The index test (I) is defined as ‘the triad’, not the individual components, which were neither tested nor described in detail in the results, yet the authors form a major component of the report’s conclusions. The ‘triad’ is the cornerstone of the SBU report; however, the ‘triad’ is never fully defined nor operationalised in their method. The ‘triad’ is neither a continuous, nor an ordinal, nor a categorical variable and is not used as a diagnostic test in clinical practice. The combined features itemised in the triad are physical signs and symptoms recognised as a consequence of head trauma. Again it is unlikely that the authors of the SBU report will therefore identify a study that sets out to evaluate the ‘triad’ as a diagnostic test. The authors do not describe how they identify if the ‘triad’ is present or absent in a retrieved paper. There is no clear definition of encephalopathy which is a clinical condition that presents with a broad spectrum of symptoms that vary from drowsiness, vomiting impaired levels of consciousness, with or without radiological changes. In the absence of any search terms for the clinical signs of encephalopathy or a categorical definition of the condition as applied within the ‘triad’, it is impossible to know, for example, whether the neurological status is simply described as ‘drowsy’ in the presence of retinal and subdural haemorrhages (SDHs) would the study be included?
The index test also appears to overlap with the population, ‘The triad in cases of suspected traumatic shaking’, thus introducing potential circularity and bias into the review question. If the diagnostic test is applied purely to ‘cases of suspected traumatic shaking’, then the index test is already reflecting the reference standard. The index test must distinguish between those cases that meet the reference standard and those that do not.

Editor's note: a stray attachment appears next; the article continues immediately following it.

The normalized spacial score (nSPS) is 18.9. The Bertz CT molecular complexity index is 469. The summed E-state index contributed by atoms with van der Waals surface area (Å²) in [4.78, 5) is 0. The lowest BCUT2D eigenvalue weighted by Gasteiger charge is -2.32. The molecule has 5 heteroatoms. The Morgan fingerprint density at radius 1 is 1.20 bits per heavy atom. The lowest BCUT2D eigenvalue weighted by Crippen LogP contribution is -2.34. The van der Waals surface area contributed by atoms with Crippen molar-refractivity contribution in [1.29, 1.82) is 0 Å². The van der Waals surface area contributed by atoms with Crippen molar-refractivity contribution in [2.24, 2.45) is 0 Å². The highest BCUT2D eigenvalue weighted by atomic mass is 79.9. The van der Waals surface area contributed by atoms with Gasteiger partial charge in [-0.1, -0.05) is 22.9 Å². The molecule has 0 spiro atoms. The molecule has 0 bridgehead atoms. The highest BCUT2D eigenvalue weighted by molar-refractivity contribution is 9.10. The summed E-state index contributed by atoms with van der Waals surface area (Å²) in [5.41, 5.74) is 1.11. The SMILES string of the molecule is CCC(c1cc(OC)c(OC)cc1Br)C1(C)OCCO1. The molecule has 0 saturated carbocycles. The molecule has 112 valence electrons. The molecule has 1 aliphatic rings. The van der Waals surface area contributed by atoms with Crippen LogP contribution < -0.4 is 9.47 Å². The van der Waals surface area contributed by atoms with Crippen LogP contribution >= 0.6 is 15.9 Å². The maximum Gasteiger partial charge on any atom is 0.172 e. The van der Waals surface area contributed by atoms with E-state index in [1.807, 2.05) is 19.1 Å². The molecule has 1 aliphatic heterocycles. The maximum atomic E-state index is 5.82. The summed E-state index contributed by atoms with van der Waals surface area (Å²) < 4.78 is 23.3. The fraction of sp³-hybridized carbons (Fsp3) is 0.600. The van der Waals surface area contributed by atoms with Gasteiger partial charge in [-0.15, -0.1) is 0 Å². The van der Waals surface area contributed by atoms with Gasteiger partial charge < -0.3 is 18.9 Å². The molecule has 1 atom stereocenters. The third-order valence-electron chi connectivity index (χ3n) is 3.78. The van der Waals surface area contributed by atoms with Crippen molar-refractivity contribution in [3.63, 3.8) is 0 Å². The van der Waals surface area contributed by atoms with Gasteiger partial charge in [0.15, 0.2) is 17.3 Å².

The reference test/gold standard (R) is categorised as ‘ admitted or witnessed traumatic shaking or other trauma’. While it is accepted that there is no gold standard diagnostic test for AHT, setting the threshold for inclusion at the level of admitted or witnessed shaking or ‘video documentation of’ is unrealistic as this level of surety is infrequently recorded in the real-world setting.8 9 13–16 In addition, the authors of the SBU introduce this standard of evidence without justifying or supporting (a) that the new standard is valid, (b) what would constitute a valid admission, witness or what constitutes video evidence or (c) why a new standard is necessary. To measure diagnostic accuracy, a high level of confidence is required to ascertain whether the condition is present or absent. The reference standard used does not define when the condition is absent, yet implies that in the absence of ‘admitted or witnessed traumatic shaking or video documentation’, shaking has not occurred. This is a very dangerous and erroneous assumption in the context of a potential assault by a carer where denial and obfuscation are prevalent. A non-specific category ‘other trauma’ is also included in the reference test. This is not defined, and therefore has no place in the SR.
The outcome measure (O) was ‘diagnostic accuracy’ which requires the inclusion of studies with a relevant study design, namely cross-sectional studies and studies that set out to test the index test in a representative population, such that the potential sensitivity and specificity of the stated test could be calculated.
Inclusion criteria relating to study type: Together with cohort and registry studies, the authors chose to include case–control studies and qualitative studies, neither of which evaluate diagnostic test accuracy, and failed to include cross-sectional studies, other than registry studies. The authors applied a threshold of a minimum sample of 10 cases when assessing studies addressing ‘isolated traumatic shaking’; yet single case reports were deemed adequate when drawing up a tabulated list of differential conditions where the triad exists without shaking. This double standard is inadmissible.